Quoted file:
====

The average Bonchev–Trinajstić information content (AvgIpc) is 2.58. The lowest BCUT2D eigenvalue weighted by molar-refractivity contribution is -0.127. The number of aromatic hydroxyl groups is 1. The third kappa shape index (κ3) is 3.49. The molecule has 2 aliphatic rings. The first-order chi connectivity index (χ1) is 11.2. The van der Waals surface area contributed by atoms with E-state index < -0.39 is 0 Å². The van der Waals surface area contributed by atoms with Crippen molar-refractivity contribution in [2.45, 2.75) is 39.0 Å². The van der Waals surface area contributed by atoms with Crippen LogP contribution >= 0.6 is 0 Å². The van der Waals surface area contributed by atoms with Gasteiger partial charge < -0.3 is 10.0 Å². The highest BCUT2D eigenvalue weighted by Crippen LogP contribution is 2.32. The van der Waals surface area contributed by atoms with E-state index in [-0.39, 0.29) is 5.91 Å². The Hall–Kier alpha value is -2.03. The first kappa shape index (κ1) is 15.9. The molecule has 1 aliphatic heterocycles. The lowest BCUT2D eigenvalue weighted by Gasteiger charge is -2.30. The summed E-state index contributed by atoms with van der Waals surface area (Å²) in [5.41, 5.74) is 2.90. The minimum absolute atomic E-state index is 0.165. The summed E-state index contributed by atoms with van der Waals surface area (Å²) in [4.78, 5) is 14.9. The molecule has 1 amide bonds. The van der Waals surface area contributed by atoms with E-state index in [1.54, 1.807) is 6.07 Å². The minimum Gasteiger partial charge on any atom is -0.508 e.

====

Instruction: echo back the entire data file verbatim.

The average Bonchev–Trinajstić information content (AvgIpc) is 2.58. The lowest BCUT2D eigenvalue weighted by molar-refractivity contribution is -0.127. The number of aromatic hydroxyl groups is 1. The third kappa shape index (κ3) is 3.49. The molecule has 2 aliphatic rings. The first-order chi connectivity index (χ1) is 11.2. The van der Waals surface area contributed by atoms with E-state index < -0.39 is 0 Å². The van der Waals surface area contributed by atoms with Crippen molar-refractivity contribution in [2.45, 2.75) is 39.0 Å². The van der Waals surface area contributed by atoms with Crippen LogP contribution >= 0.6 is 0 Å². The van der Waals surface area contributed by atoms with Gasteiger partial charge < -0.3 is 10.0 Å². The highest BCUT2D eigenvalue weighted by Crippen LogP contribution is 2.32. The van der Waals surface area contributed by atoms with E-state index in [-0.39, 0.29) is 5.91 Å². The Hall–Kier alpha value is -2.03. The first kappa shape index (κ1) is 15.9. The molecule has 1 aliphatic heterocycles. The lowest BCUT2D eigenvalue weighted by Gasteiger charge is -2.30. The summed E-state index contributed by atoms with van der Waals surface area (Å²) in [5.41, 5.74) is 2.90. The minimum absolute atomic E-state index is 0.165. The summed E-state index contributed by atoms with van der Waals surface area (Å²) in [4.78, 5) is 14.9. The molecule has 1 amide bonds. The van der Waals surface area contributed by atoms with E-state index in [1.54, 1.807) is 6.07 Å². The minimum Gasteiger partial charge on any atom is -0.508 e.